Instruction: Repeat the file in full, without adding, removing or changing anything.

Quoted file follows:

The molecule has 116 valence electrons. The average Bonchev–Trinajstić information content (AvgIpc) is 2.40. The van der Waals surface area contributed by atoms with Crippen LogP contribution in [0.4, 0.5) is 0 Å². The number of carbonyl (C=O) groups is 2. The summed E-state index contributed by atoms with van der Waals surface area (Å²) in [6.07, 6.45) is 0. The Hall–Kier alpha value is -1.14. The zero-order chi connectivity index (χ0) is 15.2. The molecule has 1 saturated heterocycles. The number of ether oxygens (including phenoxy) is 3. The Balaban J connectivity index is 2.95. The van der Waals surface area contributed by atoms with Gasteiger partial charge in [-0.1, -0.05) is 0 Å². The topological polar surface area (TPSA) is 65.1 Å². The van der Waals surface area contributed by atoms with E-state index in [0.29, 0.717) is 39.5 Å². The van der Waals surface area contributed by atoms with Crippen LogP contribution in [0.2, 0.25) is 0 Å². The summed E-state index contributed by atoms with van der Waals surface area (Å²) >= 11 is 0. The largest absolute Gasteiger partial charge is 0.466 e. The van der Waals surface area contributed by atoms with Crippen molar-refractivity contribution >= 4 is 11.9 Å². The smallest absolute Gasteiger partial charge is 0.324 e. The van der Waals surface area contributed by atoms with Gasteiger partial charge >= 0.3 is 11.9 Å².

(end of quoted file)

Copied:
The molecule has 116 valence electrons. The average Bonchev–Trinajstić information content (AvgIpc) is 2.40. The van der Waals surface area contributed by atoms with Crippen LogP contribution in [0.4, 0.5) is 0 Å². The number of carbonyl (C=O) groups is 2. The summed E-state index contributed by atoms with van der Waals surface area (Å²) in [6.07, 6.45) is 0. The Hall–Kier alpha value is -1.14. The zero-order chi connectivity index (χ0) is 15.2. The molecule has 1 saturated heterocycles. The number of ether oxygens (including phenoxy) is 3. The Balaban J connectivity index is 2.95. The van der Waals surface area contributed by atoms with Gasteiger partial charge in [-0.1, -0.05) is 0 Å². The topological polar surface area (TPSA) is 65.1 Å². The van der Waals surface area contributed by atoms with E-state index in [0.29, 0.717) is 39.5 Å². The van der Waals surface area contributed by atoms with Crippen LogP contribution in [0.2, 0.25) is 0 Å². The summed E-state index contributed by atoms with van der Waals surface area (Å²) >= 11 is 0. The largest absolute Gasteiger partial charge is 0.466 e. The van der Waals surface area contributed by atoms with Crippen molar-refractivity contribution >= 4 is 11.9 Å². The smallest absolute Gasteiger partial charge is 0.324 e. The van der Waals surface area contributed by atoms with Gasteiger partial charge >= 0.3 is 11.9 Å².